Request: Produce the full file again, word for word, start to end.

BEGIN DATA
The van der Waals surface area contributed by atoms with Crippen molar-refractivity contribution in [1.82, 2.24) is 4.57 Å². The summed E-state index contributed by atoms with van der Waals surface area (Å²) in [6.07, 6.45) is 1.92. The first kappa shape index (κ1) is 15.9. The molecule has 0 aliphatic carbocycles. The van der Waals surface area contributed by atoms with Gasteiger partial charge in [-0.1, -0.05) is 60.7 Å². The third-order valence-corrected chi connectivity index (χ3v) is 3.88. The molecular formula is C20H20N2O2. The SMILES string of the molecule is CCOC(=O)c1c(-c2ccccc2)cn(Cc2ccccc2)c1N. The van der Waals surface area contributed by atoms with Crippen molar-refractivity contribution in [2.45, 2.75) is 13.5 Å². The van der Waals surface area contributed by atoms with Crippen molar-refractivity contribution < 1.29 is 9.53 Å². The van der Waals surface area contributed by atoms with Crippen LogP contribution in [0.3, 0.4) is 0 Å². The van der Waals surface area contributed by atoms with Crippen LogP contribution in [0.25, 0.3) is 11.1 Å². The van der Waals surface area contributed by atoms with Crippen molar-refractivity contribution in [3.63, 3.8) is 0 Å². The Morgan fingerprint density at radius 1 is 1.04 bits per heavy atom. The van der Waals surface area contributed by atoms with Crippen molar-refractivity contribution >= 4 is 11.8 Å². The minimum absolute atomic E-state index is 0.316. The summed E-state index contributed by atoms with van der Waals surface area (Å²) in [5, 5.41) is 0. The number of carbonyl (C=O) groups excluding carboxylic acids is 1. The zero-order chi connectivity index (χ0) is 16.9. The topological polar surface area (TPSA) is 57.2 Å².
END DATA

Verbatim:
The van der Waals surface area contributed by atoms with Crippen molar-refractivity contribution in [1.82, 2.24) is 4.57 Å². The summed E-state index contributed by atoms with van der Waals surface area (Å²) in [6.07, 6.45) is 1.92. The first kappa shape index (κ1) is 15.9. The molecule has 0 aliphatic carbocycles. The van der Waals surface area contributed by atoms with Gasteiger partial charge in [-0.1, -0.05) is 60.7 Å². The third-order valence-corrected chi connectivity index (χ3v) is 3.88. The molecular formula is C20H20N2O2. The SMILES string of the molecule is CCOC(=O)c1c(-c2ccccc2)cn(Cc2ccccc2)c1N. The van der Waals surface area contributed by atoms with Crippen molar-refractivity contribution in [2.45, 2.75) is 13.5 Å². The van der Waals surface area contributed by atoms with Crippen molar-refractivity contribution < 1.29 is 9.53 Å². The van der Waals surface area contributed by atoms with Crippen LogP contribution in [0.3, 0.4) is 0 Å². The van der Waals surface area contributed by atoms with Crippen LogP contribution in [0.25, 0.3) is 11.1 Å². The van der Waals surface area contributed by atoms with Crippen molar-refractivity contribution in [3.63, 3.8) is 0 Å². The Morgan fingerprint density at radius 1 is 1.04 bits per heavy atom. The van der Waals surface area contributed by atoms with Crippen molar-refractivity contribution >= 4 is 11.8 Å². The minimum absolute atomic E-state index is 0.316. The summed E-state index contributed by atoms with van der Waals surface area (Å²) in [5, 5.41) is 0. The number of carbonyl (C=O) groups excluding carboxylic acids is 1. The zero-order chi connectivity index (χ0) is 16.9. The topological polar surface area (TPSA) is 57.2 Å².